An interview with 'Material' writer Ales Kot about the themes and ideas in his new creator owned comic.
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Ales Kot is one of the freshest, most cerebral voices in comics. He cut his teeth on DC Comics’ Suicide Squad with a run focused on the demented serial killer Jim Gordon Jr. before taking his talents to Marvel. Kot wrote two of their quirkiest titles, namely, Secret Avengers, which made supervillain MODOK a full-fledged Avenger and had a good mix of references to Jorge Luis Borges and Nick Fury Jr. and Agent Coulson having existential crises in the middle of space. Speaking of space, he has also written Bucky Barnes, Winter Soldier, which followed the titular character’s trippy adventures on distant planets depicted in the style of Heavy Metal by artist Marco Rudy.
But Kot has also worked on creator owned comics as part of the Image Comics renaissance. Zero is an espionage series created by him and his Secret Avengers collaborator Michael Walsh and has found critical and commercial success. However, Kot’s latest comic Material is very different. It is the year 2015 in comic book form with a variety of characters from long winded professors to wannabe Wes Anderson film directors, fading starlets, and even a young black teen, who protests police violence and is detained without cause in a place that isn’t a police station.
I had the privilege of corresponding with Ales Kot over email about some of the themes and ideas of Material as well as his own personal influences for the series.
Sound on Sight: With its non-linear narrative, political subject matter, and references to other films and works, Material reminded me a lot of a French New Wave film. How did you translate the techniques and ideas of the French New Wave to comics, and what particular films were you influenced by?
Ales Kot: That is wonderful to hear. One of my deepest, most treasured memories is seeing Truffaut’s 400 Blows for the first time. I was on a bus from Prague to Ostrava, the city near which I was born, and I was maybe nineteen, living alone for the second year of my life. It was dark, and I watched the film on my laptop, immersed. I believe I cried at the end. I recognized myself. My love affair with the French New Wave started that day.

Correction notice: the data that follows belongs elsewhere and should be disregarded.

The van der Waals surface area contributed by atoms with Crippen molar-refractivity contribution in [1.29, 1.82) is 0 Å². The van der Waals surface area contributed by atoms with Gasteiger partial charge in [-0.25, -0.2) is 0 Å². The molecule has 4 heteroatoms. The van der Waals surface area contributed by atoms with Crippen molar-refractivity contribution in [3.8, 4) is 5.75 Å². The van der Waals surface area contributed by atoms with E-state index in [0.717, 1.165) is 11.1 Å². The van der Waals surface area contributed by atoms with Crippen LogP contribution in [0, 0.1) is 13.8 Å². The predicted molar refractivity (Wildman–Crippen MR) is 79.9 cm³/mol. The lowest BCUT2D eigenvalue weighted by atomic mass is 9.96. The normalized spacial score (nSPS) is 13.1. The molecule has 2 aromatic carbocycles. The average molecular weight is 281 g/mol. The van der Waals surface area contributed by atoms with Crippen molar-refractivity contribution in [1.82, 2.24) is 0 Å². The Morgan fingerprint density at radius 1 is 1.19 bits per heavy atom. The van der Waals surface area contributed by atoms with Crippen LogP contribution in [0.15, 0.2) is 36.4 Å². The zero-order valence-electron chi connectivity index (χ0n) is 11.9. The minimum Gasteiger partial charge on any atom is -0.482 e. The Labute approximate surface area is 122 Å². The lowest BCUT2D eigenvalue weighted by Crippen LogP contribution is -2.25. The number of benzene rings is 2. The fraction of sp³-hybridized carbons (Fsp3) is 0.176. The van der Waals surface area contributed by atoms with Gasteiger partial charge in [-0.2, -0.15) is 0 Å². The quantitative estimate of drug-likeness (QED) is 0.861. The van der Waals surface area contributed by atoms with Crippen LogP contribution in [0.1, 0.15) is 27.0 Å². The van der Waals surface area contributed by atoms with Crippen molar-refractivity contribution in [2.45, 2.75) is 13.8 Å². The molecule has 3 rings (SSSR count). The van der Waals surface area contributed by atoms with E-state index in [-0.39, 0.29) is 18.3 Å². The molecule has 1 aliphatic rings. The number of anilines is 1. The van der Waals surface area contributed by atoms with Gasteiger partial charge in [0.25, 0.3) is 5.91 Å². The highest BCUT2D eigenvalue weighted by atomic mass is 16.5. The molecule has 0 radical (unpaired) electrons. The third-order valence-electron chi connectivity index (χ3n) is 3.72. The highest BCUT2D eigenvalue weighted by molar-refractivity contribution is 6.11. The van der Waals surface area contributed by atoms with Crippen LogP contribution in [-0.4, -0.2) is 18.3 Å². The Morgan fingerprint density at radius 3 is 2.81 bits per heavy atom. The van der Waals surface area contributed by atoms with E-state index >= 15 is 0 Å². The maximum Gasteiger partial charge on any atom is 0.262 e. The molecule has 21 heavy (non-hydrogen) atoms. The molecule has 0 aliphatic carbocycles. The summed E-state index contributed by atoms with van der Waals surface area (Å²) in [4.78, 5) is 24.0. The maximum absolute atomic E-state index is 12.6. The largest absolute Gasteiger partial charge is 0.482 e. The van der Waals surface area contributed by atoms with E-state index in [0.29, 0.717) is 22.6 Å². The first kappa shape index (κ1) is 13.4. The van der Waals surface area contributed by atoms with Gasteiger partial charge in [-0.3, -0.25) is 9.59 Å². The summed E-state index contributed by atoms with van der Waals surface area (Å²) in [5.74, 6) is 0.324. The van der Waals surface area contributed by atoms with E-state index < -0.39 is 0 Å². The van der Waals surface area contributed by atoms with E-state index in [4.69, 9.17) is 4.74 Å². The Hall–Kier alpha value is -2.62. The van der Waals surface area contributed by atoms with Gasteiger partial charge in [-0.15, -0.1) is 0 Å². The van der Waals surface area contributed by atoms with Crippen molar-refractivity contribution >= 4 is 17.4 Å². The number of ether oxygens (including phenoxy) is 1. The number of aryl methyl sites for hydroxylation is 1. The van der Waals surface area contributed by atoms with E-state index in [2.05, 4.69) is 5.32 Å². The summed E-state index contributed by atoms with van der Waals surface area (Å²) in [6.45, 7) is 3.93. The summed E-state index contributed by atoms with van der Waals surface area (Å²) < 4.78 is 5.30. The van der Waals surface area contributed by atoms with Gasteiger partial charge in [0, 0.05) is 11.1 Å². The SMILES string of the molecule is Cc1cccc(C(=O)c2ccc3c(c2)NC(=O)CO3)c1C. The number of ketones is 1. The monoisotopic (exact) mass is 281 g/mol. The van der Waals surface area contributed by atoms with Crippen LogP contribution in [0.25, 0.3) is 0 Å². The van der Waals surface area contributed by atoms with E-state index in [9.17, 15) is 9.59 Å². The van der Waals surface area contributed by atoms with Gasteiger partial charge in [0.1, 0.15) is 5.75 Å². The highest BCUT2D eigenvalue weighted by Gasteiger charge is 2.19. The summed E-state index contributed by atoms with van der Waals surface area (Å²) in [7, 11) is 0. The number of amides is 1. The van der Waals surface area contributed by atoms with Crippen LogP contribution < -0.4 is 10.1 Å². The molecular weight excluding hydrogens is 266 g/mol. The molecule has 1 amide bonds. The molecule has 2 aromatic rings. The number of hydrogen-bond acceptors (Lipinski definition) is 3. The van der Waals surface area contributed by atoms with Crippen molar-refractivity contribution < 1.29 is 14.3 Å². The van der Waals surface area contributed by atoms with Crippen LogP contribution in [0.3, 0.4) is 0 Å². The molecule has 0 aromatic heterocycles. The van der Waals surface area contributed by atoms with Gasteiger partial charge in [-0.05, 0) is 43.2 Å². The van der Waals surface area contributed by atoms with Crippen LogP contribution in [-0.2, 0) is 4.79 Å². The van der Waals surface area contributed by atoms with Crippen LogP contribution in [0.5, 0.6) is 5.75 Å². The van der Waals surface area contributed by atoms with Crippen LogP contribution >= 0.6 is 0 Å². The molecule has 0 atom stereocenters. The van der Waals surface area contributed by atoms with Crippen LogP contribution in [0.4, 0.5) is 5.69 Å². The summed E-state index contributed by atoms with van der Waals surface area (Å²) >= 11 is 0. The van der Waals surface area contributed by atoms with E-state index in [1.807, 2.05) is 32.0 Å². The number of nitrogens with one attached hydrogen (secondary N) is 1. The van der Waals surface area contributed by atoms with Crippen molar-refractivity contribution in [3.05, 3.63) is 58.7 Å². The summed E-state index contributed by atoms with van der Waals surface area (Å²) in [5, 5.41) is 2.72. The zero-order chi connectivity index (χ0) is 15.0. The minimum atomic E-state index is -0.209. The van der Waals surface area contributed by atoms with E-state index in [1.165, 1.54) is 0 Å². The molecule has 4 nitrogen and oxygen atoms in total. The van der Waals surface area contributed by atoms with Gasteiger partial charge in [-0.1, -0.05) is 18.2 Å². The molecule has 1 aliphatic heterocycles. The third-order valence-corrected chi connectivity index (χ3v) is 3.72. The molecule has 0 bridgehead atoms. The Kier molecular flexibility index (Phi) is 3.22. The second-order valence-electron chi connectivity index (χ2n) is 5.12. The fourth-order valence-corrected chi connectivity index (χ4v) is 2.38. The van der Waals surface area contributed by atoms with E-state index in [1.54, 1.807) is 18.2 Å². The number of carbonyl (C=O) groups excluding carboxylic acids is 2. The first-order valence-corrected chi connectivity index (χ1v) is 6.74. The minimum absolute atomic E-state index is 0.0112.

It’s hard for me to say which parts of Material are influenced by the French New Wave, and which parts are influenced by other sources. When I create, I often choose to not be conscious of the specifics of the “how,” instead going into myself and observing the story as it emerges, typing it down. I have integrated so much art language in many forms that I have a near-Borgesian library at my disposal. This, of course, sometimes makes it harder to trace things back when I get asked a question such as this one.
I can certainly see the Godard influence — Contempt, Woman is a Woman, Vivre Sa Vie, and Pierrot Le Fou, to be specific. The Truffaut influence I already spoke of. Chris Marker and Alain Resnais. Louis Malle. I feel that one of the core aspects of Material that connects with the French New Wave is its rejection of the dominant commercial product of its era. Material is a labor of love and love only, a desire for connection, a desire to show and tell what it is like to be alive now, a desire to be a part of a conversation that sees past selling material.
Of course, there are other similarities. Making the comic is cheap and fast, the same way the films were. We utilize a style that is documentary, yet also fragmented. Focused in an almost Dogme 95 way in some places, but then very French New Wave in others. The editing is entirely its own beast — everything in Material is wrapped around the nine panel grid, the same comics grid Watchmen uses, but within it one can find space to do just about whatever. There is fragmentation, but there is also long, uninterrupted gaze. There are many ways that lie in between. I hope that Material shows, same as many (not just) French New Wave films show, that dedication to the unanswered is of prime artistic importance. When a society desires to pretend it has all its answers, and its desire becomes its politics, the society is sick. It is an artist’s responsibility to reflect this sickness and help evolve from it towards a more holistic, less fascistic state.
SoS: Material‘s professor character Julius Shore introduces the idea of hypercapitalism early on in the comic. How has hypercapitalism affected both you personally and your writing?
AK: I waited to be asked this question since I started creating art while simultaneously desiring to be paid for it. Thank you.
Hypercapitalism affects me deeply on an everyday level, and I believe that is true for every single one of us. In a sense, as long as we disperse with Sontag’s idea that one shouldn’t use cancer as a metaphor, hypercapitalism could well be the cancer of our current time. But the truth of the matter seems to be that while a metaphor like this is flashy, it’s also incomplete, and therefore false. When I think of hypercapitalism I don’t think about the negative or the positive much these days. Instead I think of complicity.